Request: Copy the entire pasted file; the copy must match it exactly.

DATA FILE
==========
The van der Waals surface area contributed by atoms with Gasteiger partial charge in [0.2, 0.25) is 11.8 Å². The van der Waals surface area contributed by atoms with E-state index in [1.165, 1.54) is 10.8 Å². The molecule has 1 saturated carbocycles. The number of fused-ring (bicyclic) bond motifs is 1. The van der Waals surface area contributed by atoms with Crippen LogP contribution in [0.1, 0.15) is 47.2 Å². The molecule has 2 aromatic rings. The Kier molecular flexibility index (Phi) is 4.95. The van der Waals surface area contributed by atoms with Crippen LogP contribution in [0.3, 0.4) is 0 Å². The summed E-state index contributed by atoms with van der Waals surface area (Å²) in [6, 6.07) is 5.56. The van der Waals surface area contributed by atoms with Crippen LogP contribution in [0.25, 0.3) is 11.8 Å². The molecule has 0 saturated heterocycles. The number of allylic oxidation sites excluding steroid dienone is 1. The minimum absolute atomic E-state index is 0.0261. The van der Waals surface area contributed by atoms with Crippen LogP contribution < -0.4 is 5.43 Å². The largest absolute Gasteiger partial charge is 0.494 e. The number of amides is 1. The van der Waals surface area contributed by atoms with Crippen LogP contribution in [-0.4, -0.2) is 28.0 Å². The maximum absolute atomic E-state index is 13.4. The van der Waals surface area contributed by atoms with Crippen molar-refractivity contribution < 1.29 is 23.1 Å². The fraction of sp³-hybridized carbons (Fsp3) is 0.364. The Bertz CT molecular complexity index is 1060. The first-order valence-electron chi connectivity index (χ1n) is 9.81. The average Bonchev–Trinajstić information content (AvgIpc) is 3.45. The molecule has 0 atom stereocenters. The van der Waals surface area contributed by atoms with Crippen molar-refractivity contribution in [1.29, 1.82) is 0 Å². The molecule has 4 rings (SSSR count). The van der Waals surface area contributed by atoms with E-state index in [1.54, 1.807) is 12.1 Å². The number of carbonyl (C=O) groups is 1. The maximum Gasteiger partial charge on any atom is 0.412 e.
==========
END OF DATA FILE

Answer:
The van der Waals surface area contributed by atoms with Gasteiger partial charge in [0.2, 0.25) is 11.8 Å². The van der Waals surface area contributed by atoms with E-state index in [1.165, 1.54) is 10.8 Å². The molecule has 1 saturated carbocycles. The number of fused-ring (bicyclic) bond motifs is 1. The van der Waals surface area contributed by atoms with Crippen LogP contribution in [0.1, 0.15) is 47.2 Å². The molecule has 2 aromatic rings. The Kier molecular flexibility index (Phi) is 4.95. The van der Waals surface area contributed by atoms with Crippen LogP contribution in [0.3, 0.4) is 0 Å². The summed E-state index contributed by atoms with van der Waals surface area (Å²) in [6, 6.07) is 5.56. The van der Waals surface area contributed by atoms with Crippen LogP contribution in [0.25, 0.3) is 11.8 Å². The molecule has 0 saturated heterocycles. The number of allylic oxidation sites excluding steroid dienone is 1. The minimum absolute atomic E-state index is 0.0261. The van der Waals surface area contributed by atoms with Crippen LogP contribution < -0.4 is 5.43 Å². The largest absolute Gasteiger partial charge is 0.494 e. The number of amides is 1. The van der Waals surface area contributed by atoms with Crippen LogP contribution in [-0.4, -0.2) is 28.0 Å². The maximum absolute atomic E-state index is 13.4. The van der Waals surface area contributed by atoms with Crippen molar-refractivity contribution < 1.29 is 23.1 Å². The fraction of sp³-hybridized carbons (Fsp3) is 0.364. The Bertz CT molecular complexity index is 1060. The first-order valence-electron chi connectivity index (χ1n) is 9.81. The average Bonchev–Trinajstić information content (AvgIpc) is 3.45. The molecule has 0 atom stereocenters. The van der Waals surface area contributed by atoms with Crippen molar-refractivity contribution in [1.29, 1.82) is 0 Å². The molecule has 4 rings (SSSR count). The van der Waals surface area contributed by atoms with E-state index in [1.54, 1.807) is 12.1 Å². The number of carbonyl (C=O) groups is 1. The maximum Gasteiger partial charge on any atom is 0.412 e.